There are some good messages in “Stick It.” The first is that things aren’t always what they seem, so none of us should be quick to judge – lest we be judged ourselves. The second is about the importance of teamwork, and that we cannot go it alone, no matter how hard we try. And finally, “Stick It” insists that we can take on an unjust system – even if our victory is short-lived.
These are good messages. Unfortunately, they’re overshadowed by a rebellious tone – not to mention some extreme cruelty and rudeness, which seems to be a part of each gymnast’s personality, even the heroine. None of them are kind, and the ones who aren’t bitingly vicious are just idiots. What happened to the athlete scholars who inhabit so many sports?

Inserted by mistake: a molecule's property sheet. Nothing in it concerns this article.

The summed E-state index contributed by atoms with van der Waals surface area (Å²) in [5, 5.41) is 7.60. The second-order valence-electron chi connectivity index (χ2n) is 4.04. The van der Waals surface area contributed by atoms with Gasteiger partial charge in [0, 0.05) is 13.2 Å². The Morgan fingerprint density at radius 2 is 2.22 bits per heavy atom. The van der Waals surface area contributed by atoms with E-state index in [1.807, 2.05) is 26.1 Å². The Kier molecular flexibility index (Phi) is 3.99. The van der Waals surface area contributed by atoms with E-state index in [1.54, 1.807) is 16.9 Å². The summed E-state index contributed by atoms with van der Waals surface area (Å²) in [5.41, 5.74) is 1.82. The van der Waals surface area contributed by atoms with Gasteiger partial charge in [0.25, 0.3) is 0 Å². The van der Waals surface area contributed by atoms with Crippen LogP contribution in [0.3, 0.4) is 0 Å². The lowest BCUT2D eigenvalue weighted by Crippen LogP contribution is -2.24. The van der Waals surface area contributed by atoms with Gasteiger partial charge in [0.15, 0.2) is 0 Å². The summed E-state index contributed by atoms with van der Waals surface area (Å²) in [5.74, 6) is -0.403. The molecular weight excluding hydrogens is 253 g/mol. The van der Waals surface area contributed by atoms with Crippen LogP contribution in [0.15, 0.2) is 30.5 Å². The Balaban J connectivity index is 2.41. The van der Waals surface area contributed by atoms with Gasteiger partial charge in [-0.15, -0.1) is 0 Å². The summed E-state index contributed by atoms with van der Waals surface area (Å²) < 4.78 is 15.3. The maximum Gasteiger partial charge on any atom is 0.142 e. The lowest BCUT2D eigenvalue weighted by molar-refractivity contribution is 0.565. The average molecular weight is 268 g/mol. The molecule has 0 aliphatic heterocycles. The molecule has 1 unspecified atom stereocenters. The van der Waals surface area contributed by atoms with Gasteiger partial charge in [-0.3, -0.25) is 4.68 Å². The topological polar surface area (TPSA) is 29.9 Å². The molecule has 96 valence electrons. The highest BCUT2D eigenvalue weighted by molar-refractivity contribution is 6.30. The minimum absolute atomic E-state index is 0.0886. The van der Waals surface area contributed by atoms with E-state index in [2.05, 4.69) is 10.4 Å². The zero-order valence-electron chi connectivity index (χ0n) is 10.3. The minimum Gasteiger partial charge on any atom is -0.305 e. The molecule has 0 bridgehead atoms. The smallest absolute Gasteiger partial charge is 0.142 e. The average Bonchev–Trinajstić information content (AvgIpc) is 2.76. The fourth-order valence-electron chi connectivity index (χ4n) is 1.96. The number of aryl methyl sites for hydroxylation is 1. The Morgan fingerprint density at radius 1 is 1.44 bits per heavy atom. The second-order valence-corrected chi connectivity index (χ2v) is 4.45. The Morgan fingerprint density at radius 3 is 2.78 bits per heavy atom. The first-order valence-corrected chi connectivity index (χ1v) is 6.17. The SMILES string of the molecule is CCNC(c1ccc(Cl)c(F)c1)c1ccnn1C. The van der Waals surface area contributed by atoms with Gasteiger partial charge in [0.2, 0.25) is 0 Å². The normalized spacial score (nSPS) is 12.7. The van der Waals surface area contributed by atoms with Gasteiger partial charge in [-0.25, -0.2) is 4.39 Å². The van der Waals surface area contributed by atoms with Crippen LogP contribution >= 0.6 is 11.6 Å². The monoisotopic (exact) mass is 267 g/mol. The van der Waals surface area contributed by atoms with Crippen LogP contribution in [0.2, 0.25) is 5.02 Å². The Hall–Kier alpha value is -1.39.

Worse still is the message that athletes should rebel against the rules, the authorities and even the sport itself, whenever they feel like it. Hilary says, “We can be the ones to pick the winner.” But is that really what sports, much less sportsmanship, is about? It’s disturbing, to say the least – just like the many lingering shots of young girls’ bodies, which make the most of their skin-tight leotards. Even I was distracted, so I can only imagine how teenage boys might react.
The list of DVD extras appears long and full, but it’s really skimpy, with very little substance – kind of like the film, I’m sorry to say. So, overall, this judge – however arbitrarily – is giving “Stick It” a poor mark.
AUDIENCE: Older teens and up